We had flown to CA on American Airlines and I checked the 91 as baggage following the airline rules and federal law for transporting firearms on airlines. When we arrived in Little Rock the gun case wasn’t with the rest of out luggage. We waited in vain for the case to come down the ramp but it never did. I couldn’t believe that after all that the gun had been stolen again!

    We went to the lost luggage office and as we walked in I saw the case on the floor next to the counter. The agent explained that the handler recognized it as a gun and hand-carried it to the office rather than have it moving with the other bags where it might get snagged by a dishonest employee or a baggage thief working the terminal.

    So, it’s home. Unfortunately, about a year after the theft I sold all the accessories (none were on the rifle so I still had them) but that’s OK. I still even hold out some hope for the remaining 19 guns out there.
     
  2. Cougfan2

    Cougfan2 Member

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    Your are very lucky. It's rare to get any stolen property back, especially firearms. It amazes me how many people have several firearms, but don't have serial numbers or pictures of any of them. It only talks a few minutes to do.
     
  3. TexasRifleman

    TexasRifleman Moderator Emeritus

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    That is too crazy. Wow. Congrats on getting that one back. That's amazing.
     
  4. Dr. Tad Hussein Winslow

    Dr. Tad Hussein Winslow member

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    Outstanding. I wish you luck on the others!
     
  5. Daemon688

    Daemon688 Member

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    Good story, glad you got your rifle back. I'll give ya $760 for it :D
     
  6. El Tejon

    El Tejon Member

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  7. 1KPerDay

    1KPerDay Member

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    Cool story. Glad you got your rifle back.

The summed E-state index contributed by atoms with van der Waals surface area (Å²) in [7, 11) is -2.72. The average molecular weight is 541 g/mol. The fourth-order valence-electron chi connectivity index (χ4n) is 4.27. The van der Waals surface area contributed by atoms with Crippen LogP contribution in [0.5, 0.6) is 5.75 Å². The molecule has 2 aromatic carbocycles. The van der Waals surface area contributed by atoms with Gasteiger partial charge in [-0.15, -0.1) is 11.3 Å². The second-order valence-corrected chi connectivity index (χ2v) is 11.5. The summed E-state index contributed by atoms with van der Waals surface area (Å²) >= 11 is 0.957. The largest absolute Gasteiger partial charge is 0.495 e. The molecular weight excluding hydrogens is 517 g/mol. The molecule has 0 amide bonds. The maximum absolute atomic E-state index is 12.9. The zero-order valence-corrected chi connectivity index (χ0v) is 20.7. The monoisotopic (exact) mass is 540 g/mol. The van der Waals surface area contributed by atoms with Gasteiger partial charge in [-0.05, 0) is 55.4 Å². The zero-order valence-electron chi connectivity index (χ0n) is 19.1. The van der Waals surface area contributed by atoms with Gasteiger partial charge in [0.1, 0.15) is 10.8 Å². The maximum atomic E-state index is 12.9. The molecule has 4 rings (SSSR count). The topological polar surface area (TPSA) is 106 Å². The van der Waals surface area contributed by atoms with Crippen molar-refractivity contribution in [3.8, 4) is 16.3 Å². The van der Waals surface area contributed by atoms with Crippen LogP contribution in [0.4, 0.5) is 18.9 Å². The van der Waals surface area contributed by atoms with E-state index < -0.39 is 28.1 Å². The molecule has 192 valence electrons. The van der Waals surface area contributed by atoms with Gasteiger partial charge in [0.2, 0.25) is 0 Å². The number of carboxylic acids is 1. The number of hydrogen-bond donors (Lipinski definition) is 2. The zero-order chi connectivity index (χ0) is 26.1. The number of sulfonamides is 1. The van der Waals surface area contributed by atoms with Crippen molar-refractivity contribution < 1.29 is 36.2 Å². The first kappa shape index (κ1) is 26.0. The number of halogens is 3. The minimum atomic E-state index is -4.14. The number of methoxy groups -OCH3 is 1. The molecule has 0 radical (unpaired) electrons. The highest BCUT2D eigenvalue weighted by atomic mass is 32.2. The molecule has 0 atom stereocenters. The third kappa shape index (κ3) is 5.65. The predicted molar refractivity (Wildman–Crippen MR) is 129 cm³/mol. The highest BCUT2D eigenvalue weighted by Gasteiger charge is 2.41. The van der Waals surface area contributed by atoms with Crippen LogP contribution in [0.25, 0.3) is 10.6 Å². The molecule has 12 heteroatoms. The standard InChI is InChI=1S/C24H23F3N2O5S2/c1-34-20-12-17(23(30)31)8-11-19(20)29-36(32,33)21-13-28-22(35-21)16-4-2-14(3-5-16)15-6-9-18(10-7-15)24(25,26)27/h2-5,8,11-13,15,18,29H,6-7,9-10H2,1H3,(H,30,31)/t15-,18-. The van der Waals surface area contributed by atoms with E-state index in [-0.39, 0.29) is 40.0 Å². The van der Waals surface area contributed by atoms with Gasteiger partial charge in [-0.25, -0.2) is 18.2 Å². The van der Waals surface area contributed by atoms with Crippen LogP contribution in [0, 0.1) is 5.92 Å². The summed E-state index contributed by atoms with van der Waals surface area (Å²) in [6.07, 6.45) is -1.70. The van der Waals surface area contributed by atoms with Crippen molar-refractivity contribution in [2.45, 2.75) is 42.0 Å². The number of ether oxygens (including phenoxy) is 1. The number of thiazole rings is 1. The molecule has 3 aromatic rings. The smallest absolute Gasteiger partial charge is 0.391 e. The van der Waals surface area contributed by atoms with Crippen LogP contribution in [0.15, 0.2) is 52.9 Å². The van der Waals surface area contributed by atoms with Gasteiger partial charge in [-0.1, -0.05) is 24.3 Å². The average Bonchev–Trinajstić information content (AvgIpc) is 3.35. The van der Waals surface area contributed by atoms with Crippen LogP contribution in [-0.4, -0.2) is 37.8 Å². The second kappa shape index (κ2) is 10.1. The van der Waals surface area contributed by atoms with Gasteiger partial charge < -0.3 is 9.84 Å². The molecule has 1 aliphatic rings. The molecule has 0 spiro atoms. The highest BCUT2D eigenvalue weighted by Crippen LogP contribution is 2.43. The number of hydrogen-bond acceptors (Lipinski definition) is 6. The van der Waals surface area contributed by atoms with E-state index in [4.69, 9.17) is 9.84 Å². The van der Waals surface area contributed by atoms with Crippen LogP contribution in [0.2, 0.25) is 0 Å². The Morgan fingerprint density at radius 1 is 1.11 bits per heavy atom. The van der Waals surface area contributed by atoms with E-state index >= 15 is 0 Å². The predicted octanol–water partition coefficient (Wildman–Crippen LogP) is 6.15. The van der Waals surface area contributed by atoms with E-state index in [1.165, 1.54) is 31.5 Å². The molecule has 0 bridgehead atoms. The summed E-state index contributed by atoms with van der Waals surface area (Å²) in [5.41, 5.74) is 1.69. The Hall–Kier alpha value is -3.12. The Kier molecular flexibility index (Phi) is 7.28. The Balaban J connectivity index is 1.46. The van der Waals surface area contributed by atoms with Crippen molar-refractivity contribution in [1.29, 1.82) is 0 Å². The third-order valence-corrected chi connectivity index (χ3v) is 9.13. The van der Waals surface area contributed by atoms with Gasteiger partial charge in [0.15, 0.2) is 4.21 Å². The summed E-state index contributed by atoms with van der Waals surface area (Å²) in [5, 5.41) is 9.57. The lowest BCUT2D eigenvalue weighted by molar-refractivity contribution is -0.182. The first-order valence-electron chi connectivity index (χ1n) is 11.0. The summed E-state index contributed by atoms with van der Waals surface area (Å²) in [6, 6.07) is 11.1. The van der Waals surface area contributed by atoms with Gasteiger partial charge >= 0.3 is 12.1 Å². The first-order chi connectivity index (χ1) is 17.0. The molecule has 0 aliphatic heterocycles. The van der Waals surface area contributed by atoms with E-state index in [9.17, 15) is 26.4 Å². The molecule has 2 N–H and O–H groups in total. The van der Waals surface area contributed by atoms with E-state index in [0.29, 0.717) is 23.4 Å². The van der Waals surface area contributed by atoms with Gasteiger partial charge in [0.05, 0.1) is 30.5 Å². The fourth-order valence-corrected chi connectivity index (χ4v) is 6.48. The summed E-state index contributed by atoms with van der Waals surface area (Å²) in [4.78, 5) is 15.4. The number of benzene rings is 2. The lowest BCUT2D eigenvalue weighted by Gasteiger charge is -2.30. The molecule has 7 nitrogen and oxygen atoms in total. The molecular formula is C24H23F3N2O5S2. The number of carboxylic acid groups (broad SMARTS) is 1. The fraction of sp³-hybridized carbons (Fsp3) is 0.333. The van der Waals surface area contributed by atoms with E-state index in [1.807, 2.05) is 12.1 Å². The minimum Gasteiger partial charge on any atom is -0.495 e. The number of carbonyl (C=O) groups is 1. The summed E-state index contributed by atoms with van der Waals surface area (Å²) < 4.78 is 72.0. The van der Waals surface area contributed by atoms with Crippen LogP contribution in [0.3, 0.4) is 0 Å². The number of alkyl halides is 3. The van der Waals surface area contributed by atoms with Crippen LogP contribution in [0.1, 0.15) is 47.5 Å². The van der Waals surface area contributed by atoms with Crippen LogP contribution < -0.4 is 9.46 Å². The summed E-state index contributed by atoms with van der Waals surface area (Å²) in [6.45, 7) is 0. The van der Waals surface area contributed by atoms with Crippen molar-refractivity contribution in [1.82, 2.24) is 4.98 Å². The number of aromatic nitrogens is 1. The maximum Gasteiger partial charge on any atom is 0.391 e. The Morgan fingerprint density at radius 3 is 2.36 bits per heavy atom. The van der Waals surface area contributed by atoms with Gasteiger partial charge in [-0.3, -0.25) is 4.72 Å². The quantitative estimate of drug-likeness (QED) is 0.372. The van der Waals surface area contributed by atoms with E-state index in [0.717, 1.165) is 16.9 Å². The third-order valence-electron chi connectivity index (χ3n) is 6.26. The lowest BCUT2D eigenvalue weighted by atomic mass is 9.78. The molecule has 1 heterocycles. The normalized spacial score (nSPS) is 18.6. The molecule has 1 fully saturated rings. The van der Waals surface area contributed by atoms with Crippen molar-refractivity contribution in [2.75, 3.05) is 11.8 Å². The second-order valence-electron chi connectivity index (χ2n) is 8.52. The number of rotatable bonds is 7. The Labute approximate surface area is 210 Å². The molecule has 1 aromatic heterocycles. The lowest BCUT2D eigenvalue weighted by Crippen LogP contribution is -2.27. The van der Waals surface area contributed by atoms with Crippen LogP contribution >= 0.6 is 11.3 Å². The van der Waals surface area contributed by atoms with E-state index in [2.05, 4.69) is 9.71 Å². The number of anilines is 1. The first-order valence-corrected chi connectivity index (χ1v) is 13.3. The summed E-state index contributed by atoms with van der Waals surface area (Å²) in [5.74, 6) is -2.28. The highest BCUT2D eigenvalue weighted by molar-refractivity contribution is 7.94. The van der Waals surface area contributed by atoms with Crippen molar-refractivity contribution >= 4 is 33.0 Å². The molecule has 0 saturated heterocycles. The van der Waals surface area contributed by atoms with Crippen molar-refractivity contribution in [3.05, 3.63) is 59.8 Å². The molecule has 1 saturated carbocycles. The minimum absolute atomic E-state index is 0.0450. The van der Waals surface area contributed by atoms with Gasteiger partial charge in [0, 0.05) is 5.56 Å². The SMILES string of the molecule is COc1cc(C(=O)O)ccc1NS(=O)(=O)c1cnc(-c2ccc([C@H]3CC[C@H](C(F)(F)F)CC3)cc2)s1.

Friggin' thieves.....
     
  8. Jim Watson

    Jim Watson Member

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    Did you do any looking yourself?

    A guy here had more guns than that stolen, plus everything else of value, plus the burglars set fire to the house to conceal evidence. He had good records and was able to make police reports with make, model, and serial number of all guns and camera, stereo, etc. This in the 1970s when hardly anybody had a gun safe.
    He realized that the cops would make no real effort to recover stolen goods so he set out on his own. With a copy of the official police report detailing his property, he set out to cover the region. He went to every pawn shop, gun store, and gun show within 200 miles for several years. When he found something, he would call the local cops, show them the report, and have them take back his gun. He eventually tracked down about 1/3 of his guns. I don't think he got back much if any of his other belongings taken at the same time.
     
  9. The Wiry Irishman

    The Wiry Irishman Member

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  10. jwax

    jwax Member

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    Sad gun theft story-
    Back in '89, my older brother saw I was developing an interest in guns, so he gave me our late Dad's rifles. A Japanese long rifle, an M1, and a 30-06 carbine. I was proud of my new collection, and the boys at work were dying to see them.
    I had just got my '87 Fiero GT out of the collision shop, all showroom pretty and shiny. Dumbass me loads the guns in the car the night before, to take them to work the next day for show-and-tell.